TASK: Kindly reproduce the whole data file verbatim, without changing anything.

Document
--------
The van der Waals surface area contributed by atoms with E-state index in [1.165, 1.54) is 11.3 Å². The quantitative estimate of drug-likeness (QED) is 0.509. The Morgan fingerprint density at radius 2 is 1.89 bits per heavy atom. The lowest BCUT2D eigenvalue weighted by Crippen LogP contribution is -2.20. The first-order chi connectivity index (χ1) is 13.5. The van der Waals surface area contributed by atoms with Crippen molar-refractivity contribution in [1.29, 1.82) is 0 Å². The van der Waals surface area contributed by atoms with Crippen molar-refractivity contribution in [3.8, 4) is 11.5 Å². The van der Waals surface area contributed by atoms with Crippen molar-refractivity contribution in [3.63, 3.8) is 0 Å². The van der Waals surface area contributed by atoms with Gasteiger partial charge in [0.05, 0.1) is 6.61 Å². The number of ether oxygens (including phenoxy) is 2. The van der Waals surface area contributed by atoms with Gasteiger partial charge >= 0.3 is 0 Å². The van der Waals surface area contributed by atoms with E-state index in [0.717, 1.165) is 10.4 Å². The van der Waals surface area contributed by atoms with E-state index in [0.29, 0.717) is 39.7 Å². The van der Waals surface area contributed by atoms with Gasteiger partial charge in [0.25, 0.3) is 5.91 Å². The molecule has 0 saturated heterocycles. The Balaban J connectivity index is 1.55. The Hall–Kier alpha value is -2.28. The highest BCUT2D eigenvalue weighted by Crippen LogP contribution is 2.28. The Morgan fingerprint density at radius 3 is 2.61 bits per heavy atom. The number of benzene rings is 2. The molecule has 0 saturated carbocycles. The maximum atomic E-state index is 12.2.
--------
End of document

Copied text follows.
The van der Waals surface area contributed by atoms with E-state index in [1.165, 1.54) is 11.3 Å². The quantitative estimate of drug-likeness (QED) is 0.509. The Morgan fingerprint density at radius 2 is 1.89 bits per heavy atom. The lowest BCUT2D eigenvalue weighted by Crippen LogP contribution is -2.20. The first-order chi connectivity index (χ1) is 13.5. The van der Waals surface area contributed by atoms with Crippen molar-refractivity contribution in [1.29, 1.82) is 0 Å². The van der Waals surface area contributed by atoms with Crippen molar-refractivity contribution in [3.8, 4) is 11.5 Å². The van der Waals surface area contributed by atoms with Crippen molar-refractivity contribution in [3.63, 3.8) is 0 Å². The van der Waals surface area contributed by atoms with Gasteiger partial charge in [0.05, 0.1) is 6.61 Å². The number of ether oxygens (including phenoxy) is 2. The van der Waals surface area contributed by atoms with Gasteiger partial charge >= 0.3 is 0 Å². The van der Waals surface area contributed by atoms with E-state index in [0.717, 1.165) is 10.4 Å². The van der Waals surface area contributed by atoms with E-state index in [0.29, 0.717) is 39.7 Å². The van der Waals surface area contributed by atoms with Gasteiger partial charge in [0.25, 0.3) is 5.91 Å². The molecule has 0 saturated heterocycles. The Balaban J connectivity index is 1.55. The Hall–Kier alpha value is -2.28. The highest BCUT2D eigenvalue weighted by Crippen LogP contribution is 2.28. The Morgan fingerprint density at radius 3 is 2.61 bits per heavy atom. The number of benzene rings is 2. The molecule has 0 saturated carbocycles. The maximum atomic E-state index is 12.2.